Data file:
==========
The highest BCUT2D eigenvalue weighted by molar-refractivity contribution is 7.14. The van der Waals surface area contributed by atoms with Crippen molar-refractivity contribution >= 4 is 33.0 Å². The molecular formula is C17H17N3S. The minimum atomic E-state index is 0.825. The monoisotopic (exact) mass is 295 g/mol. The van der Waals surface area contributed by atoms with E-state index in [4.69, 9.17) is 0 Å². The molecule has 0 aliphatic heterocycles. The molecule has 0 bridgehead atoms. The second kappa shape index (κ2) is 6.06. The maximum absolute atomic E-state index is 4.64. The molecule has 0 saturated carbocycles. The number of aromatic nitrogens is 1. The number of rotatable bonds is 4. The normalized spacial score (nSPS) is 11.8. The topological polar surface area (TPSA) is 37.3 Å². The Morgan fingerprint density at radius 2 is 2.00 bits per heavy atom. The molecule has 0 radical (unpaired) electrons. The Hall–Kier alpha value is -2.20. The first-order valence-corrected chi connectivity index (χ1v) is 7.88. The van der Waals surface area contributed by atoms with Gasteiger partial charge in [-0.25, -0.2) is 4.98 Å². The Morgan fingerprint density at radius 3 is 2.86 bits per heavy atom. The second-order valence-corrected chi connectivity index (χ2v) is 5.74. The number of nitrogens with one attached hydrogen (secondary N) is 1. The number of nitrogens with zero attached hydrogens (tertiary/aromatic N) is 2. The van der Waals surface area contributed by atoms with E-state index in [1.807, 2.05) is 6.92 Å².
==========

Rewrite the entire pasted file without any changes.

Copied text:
The highest BCUT2D eigenvalue weighted by molar-refractivity contribution is 7.14. The van der Waals surface area contributed by atoms with Crippen molar-refractivity contribution >= 4 is 33.0 Å². The molecular formula is C17H17N3S. The minimum atomic E-state index is 0.825. The monoisotopic (exact) mass is 295 g/mol. The van der Waals surface area contributed by atoms with E-state index in [4.69, 9.17) is 0 Å². The molecule has 0 aliphatic heterocycles. The molecule has 0 bridgehead atoms. The second kappa shape index (κ2) is 6.06. The maximum absolute atomic E-state index is 4.64. The molecule has 0 saturated carbocycles. The number of aromatic nitrogens is 1. The number of rotatable bonds is 4. The normalized spacial score (nSPS) is 11.8. The topological polar surface area (TPSA) is 37.3 Å². The Morgan fingerprint density at radius 2 is 2.00 bits per heavy atom. The molecule has 0 radical (unpaired) electrons. The Hall–Kier alpha value is -2.20. The first-order valence-corrected chi connectivity index (χ1v) is 7.88. The van der Waals surface area contributed by atoms with Gasteiger partial charge in [-0.25, -0.2) is 4.98 Å². The Morgan fingerprint density at radius 3 is 2.86 bits per heavy atom. The second-order valence-corrected chi connectivity index (χ2v) is 5.74. The number of nitrogens with one attached hydrogen (secondary N) is 1. The number of nitrogens with zero attached hydrogens (tertiary/aromatic N) is 2. The van der Waals surface area contributed by atoms with E-state index in [1.807, 2.05) is 6.92 Å².